With the love of God, the compassion of the Son, and the healing power of the Spirit, our weeping will be turned into laughter, our sorrow into joy,
and, in death we will find life.
All who are lost will be found, and the sick and the aggrieved will be healed.
All that is broken will be reconciled.
And, in this promise, may we find the peace of forgiveness, for in Christ we are forgiven. Thanks be to God.
If you have a candle, this would be a good time to light it, using these words:
I light this candle, with the prayer that Jesus, the light of the world, will be my light; today, tomorrow, and always. Amen.
Today’s scripture is taken from Matthew, chapter 6. In times of crises and change, we are easily tempted to worry and fret. Jesus reminds us to have faith. (don't be shy -- read it out loud!).
Matthew 6: 25 – 34
“Therefore I tell you, do not worry about your life, what you will eat or drink; or about your body, what you will wear. Is not life more than food, and the body more than clothes? Look at the birds of the air; they do not sow or reap or store away in barns, and yet your heavenly Father feeds them. Are you not much more valuable than they? Can any one of you by worrying add a single hour to your life?”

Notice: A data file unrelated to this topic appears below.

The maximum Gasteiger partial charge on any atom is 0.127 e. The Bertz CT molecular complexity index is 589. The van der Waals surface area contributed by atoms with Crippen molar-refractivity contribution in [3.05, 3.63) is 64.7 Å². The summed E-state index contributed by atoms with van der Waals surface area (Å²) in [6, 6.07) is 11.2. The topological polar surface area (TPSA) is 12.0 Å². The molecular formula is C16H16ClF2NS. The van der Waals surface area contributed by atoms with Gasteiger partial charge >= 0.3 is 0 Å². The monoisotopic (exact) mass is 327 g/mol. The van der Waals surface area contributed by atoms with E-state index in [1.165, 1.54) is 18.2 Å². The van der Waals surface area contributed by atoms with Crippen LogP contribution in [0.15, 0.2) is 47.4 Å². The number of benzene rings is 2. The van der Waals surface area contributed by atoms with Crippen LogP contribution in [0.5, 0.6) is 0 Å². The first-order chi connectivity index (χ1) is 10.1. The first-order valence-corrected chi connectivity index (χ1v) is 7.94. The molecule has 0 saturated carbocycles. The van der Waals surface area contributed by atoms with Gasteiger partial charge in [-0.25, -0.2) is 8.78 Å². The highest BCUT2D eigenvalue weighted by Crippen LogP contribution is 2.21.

“And why do you worry about clothes? See how the flowers of the field grow. They do not labor or spin. Yet I tell you that not even Solomon in all his splendor was dressed like one of these. If that is how God clothes the grass of the field, which is here today and tomorrow is thrown into the fire, will he not much more clothe you—you of little faith? So do not worry, saying, ‘What shall we eat?’ or ‘What shall we drink?’ or ‘What shall we wear?’ For the pagans run after all these things, and your heavenly Father knows that you need them. But seek first his kingdom and his righteousness, and all these things will be given to you as well. Therefore do not worry about tomorrow, for tomorrow will worry about itself. Each day has enough trouble of its own.
Reflection / Homily: